Why (against all odds) I've become a Valentine's Day convert, hear me out

I am here to declare something publicly for the first time, despite the acute embarrassment it may cause, writes Adam Lucius.

It's hard work maintaining a relationship. Really hard. The pressures of modern-day living – work, bills, kids, families, extra-curricular activities - are getting to more and more couples.

The easy option is to walk away - or sprint if it's turned particularly sour – and start a new life somewhere else with someone different or just opt for a cat and forever singledom.

Australians are divorcing at a rate of around one-in-three, with 43-47 the average bail out age and that doesn’t take into account unmarried couples in long term relationships who decide to pull up stumps.

Older couple share a box of chocolates.
It takes hard work to get past the arduous years of raising young kids when you're in a committed relationship. Source: Getty

Hey, even those two lovebirds, Deborra-Lee Furness and Hugh Jackman, couldn't go the distance. Those in toxic relationships have, of course, done the right thing by taking the off-ramp. But it's extremely sad to see people you know go their separate ways because things ran out of steam or got a little tough.

These are often people you went through the hard yards with you when your kids were young, stress levels were at a peak and access to strong alcohol mandatory. Forget Survivor or Alone Australia.

They’re a Royal Caribbean cruise compared to the ride down the rapids you take every day you’re raising young kids while working full time and trying to sustain a solid relationship. Not surprising, there are many jump before you reach calmer waters.

A wine glass and a rose can be seen in the foreground and a couple's clasped hands in the background.
Who says romance is dead? Source: Getty

What is surprising is the number who reach those calmer waters and still decide to call it a day at a time – in theory, anyway – when couples should be paddling in the same direction, usually away from domestic commitments.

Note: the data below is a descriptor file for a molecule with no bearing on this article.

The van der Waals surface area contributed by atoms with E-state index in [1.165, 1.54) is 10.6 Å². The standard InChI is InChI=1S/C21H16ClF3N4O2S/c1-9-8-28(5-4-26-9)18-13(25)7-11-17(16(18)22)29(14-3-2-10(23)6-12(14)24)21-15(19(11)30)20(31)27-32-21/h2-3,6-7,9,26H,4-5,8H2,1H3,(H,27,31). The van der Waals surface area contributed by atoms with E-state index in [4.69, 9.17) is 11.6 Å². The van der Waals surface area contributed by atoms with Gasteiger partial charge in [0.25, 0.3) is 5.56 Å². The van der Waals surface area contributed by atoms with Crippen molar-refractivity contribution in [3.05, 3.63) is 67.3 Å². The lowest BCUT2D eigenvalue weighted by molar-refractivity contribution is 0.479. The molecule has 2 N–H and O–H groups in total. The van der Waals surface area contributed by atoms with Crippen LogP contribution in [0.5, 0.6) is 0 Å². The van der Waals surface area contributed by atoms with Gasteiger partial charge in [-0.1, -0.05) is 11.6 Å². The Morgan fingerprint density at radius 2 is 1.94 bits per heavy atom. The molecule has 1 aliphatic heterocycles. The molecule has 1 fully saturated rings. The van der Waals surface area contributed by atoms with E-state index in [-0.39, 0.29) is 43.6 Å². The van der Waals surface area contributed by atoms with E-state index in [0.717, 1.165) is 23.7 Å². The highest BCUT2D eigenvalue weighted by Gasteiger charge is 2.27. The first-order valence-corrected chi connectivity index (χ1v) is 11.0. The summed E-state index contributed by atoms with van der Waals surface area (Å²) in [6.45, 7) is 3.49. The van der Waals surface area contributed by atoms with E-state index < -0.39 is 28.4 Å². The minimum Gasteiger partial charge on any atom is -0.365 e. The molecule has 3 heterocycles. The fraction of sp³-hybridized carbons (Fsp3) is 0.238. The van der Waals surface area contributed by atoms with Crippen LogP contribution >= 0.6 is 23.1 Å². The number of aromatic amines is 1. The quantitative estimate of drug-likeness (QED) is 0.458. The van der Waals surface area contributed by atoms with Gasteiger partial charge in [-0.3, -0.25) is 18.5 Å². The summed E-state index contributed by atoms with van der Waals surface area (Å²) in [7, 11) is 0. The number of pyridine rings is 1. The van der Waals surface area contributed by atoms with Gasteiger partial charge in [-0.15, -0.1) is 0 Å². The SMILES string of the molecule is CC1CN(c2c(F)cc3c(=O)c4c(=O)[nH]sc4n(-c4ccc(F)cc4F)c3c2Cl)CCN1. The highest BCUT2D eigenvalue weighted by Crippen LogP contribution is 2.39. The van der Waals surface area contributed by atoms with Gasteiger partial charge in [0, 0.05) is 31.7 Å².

That's why I am here to declare something publicly for the first time, despite the acute embarrassment and justifiable claims of hypocrisy. I am outing myself as a fan of Valentine's Day.

My partner of more two decades has just demanded a polygraph test, but please hear me out.

A couple kiss behind a bouquet of flowers.
Romantic gestures on Valentine's Day aren't only for the unimaginative. Source: Getty

I too used to dismiss VD – Valentine's Day, not the relationship-ending VD – as an over-commercialised, tacky and largely pointless event beloved by those with the imagination of a sea urchin.

It’s February 14 so it must be the day to send your partner a bunch of over-priced roses and take him/her out for a credit card-squeezing, three-courses for $160-a-head dinner with all the other romance-challenged sheep.

No wonder Anti-Valentine's Day movements sprung up in recent times, complete with eight-step guides on how to purge yourself of the cheating ex while celebrating your new-found freedom. They call it a Valentine's Day detox. But, still, I'm willing to swim against the angry tide.

It’s time to salute those who hang in there for better, for worse, for richer, for poorer, in sickness and in health, during and after the football season.

While I won't be purchasing a teddy that says "I can’t bear to be without you" or wooing her with edible undies (been there, done that) on Valentine's Day, I will tell my wife I love and cherish her.

I will then cook her favourite spaghetti bolognese (breaking out the premium pasta sauce for the occasion) and pour her a Californian chardonnay. I will then grant the love of my life her greatest wish – to be left in peace to finish an eight-part Netflix series. Just call me the last of the true romantics.

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